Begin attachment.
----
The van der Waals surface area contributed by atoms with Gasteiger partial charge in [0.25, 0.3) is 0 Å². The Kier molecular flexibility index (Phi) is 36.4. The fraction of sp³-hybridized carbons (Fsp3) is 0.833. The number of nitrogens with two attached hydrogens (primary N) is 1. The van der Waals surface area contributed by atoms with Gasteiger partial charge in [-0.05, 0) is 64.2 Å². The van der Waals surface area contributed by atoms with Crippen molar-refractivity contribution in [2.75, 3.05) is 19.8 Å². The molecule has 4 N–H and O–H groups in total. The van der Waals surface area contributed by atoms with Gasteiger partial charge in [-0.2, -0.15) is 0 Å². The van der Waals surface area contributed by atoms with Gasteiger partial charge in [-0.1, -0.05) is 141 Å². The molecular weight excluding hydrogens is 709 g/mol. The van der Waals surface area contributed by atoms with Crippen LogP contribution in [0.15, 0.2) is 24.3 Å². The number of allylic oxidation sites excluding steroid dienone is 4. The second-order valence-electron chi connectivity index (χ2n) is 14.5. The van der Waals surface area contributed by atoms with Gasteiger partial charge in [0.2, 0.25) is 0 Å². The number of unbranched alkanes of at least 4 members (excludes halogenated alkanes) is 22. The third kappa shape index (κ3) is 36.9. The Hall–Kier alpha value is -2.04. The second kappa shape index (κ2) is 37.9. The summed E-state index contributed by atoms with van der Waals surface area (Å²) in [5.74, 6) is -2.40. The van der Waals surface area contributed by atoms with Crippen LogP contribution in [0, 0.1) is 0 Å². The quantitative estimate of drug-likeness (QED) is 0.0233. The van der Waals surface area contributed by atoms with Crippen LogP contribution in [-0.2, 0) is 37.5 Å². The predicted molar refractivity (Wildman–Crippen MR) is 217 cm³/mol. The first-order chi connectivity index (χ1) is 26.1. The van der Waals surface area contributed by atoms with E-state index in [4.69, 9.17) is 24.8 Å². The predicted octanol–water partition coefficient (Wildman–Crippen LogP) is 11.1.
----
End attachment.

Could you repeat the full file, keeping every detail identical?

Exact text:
The van der Waals surface area contributed by atoms with Gasteiger partial charge in [0.25, 0.3) is 0 Å². The Kier molecular flexibility index (Phi) is 36.4. The fraction of sp³-hybridized carbons (Fsp3) is 0.833. The number of nitrogens with two attached hydrogens (primary N) is 1. The van der Waals surface area contributed by atoms with Gasteiger partial charge in [-0.05, 0) is 64.2 Å². The van der Waals surface area contributed by atoms with Crippen molar-refractivity contribution in [2.75, 3.05) is 19.8 Å². The molecule has 4 N–H and O–H groups in total. The van der Waals surface area contributed by atoms with Gasteiger partial charge in [-0.2, -0.15) is 0 Å². The van der Waals surface area contributed by atoms with Gasteiger partial charge in [-0.1, -0.05) is 141 Å². The molecular weight excluding hydrogens is 709 g/mol. The van der Waals surface area contributed by atoms with Crippen LogP contribution in [0.15, 0.2) is 24.3 Å². The number of allylic oxidation sites excluding steroid dienone is 4. The second-order valence-electron chi connectivity index (χ2n) is 14.5. The van der Waals surface area contributed by atoms with Gasteiger partial charge in [0.2, 0.25) is 0 Å². The number of unbranched alkanes of at least 4 members (excludes halogenated alkanes) is 22. The third kappa shape index (κ3) is 36.9. The Hall–Kier alpha value is -2.04. The second kappa shape index (κ2) is 37.9. The summed E-state index contributed by atoms with van der Waals surface area (Å²) in [5.74, 6) is -2.40. The van der Waals surface area contributed by atoms with Crippen LogP contribution in [0, 0.1) is 0 Å². The quantitative estimate of drug-likeness (QED) is 0.0233. The van der Waals surface area contributed by atoms with Crippen LogP contribution in [-0.2, 0) is 37.5 Å². The predicted molar refractivity (Wildman–Crippen MR) is 217 cm³/mol. The first-order chi connectivity index (χ1) is 26.1. The van der Waals surface area contributed by atoms with E-state index in [4.69, 9.17) is 24.8 Å². The predicted octanol–water partition coefficient (Wildman–Crippen LogP) is 11.1.